'news releases' Category
To provide information about efficient and environmentally friendly weed and brush management, the Noble Research Institute will host a Pest Management and Sprayer Calibration Seminar from 9 a.m. to 3 p.m., April 4, at the Noble Research Institute Kruse Auditorium.
Spring brings two challenges to agricultural producers: weeds and fertilizer needs. To help provide timely information, the Noble Research Institute will host two Weed Control and Soil Fertility seminars in March.
The Noble Research Institute and Cabela’s will co-host a four-part white-tailed deer management seminar series from 6-8 p.m., Thursdays beginning March 8 through March 29, at the Cabela’s located at 12901 Cabela Drive in Fort Worth, Texas.
A national coalition convened by the Noble Research Institute announced its intent to create a new voluntary environmental services market that benefits agricultural producers and improves the environment for society at large.
Farmers and ranchers in the Southern Great Plains are in a drought with conditions worsening since November.
Today, the Noble Research Institute announces the launch of the Noble Land Stewardship Program as part of a seven-decade-long effort to support farmers, ranchers and land managers, the guardians of the soil.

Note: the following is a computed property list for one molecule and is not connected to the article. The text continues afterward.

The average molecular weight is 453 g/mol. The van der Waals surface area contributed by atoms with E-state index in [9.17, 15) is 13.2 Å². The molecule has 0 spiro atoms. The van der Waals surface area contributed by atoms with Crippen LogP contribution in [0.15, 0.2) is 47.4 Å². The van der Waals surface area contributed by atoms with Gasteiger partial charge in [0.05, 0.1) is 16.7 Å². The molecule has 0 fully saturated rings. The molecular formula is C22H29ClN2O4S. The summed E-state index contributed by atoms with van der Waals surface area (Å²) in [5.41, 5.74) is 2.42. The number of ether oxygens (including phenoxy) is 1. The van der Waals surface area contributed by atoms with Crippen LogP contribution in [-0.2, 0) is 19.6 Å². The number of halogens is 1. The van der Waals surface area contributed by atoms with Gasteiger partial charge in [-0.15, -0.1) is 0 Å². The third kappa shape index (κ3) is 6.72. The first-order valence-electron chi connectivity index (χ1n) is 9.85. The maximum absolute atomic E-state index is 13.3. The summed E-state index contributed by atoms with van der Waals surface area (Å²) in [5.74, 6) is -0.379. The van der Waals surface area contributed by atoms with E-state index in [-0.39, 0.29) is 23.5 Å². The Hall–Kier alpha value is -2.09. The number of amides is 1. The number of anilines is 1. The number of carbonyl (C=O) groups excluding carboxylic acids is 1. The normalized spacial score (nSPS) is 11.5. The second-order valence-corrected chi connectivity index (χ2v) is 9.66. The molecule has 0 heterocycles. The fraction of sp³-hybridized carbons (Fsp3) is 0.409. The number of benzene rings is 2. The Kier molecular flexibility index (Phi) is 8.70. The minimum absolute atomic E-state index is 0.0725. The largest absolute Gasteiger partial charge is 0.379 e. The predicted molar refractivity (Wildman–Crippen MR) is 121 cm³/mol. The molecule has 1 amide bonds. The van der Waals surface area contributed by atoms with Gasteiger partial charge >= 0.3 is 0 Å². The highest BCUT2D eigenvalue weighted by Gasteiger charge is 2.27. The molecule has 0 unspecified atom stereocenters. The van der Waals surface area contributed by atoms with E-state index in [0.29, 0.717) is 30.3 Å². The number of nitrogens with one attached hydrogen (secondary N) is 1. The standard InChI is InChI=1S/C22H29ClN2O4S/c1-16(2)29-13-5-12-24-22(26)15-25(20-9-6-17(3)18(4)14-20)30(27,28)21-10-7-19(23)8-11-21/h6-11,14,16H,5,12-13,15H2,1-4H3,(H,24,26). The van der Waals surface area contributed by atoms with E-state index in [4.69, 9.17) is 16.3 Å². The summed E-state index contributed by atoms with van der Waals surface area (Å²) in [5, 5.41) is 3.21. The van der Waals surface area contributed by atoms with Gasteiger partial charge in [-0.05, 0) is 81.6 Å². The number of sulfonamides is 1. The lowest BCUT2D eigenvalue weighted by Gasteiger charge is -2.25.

Partnership of Conservation Organizations Launches Needed Agricultural Water Quality Practice Assessment
The National Agricultural Water Quality Practice Assessment seeks to better understand how effective specific agricultural management practices are at improving water quality.
The 2018 Oklahoma Envirothon state competition will take place on Thursday, March 29 at the Noble Research Institute in Ardmore, Oklahoma.
Noble Research Institute chief scientific officer Michael Udvardi, Ph.D., was recently recognized as a 2017 Highly Cited Researcher.
As we continue to stargaze, dreaming of the great mysteries above us, we have another historic exploration opportunity. One that is closer. One that requires us to look down, not up. In the 15th century, Leonardo da Vinci said, "We know more about the movement of the celestial bodies than the soil underfoot." More than 500 years later, this fact remains true.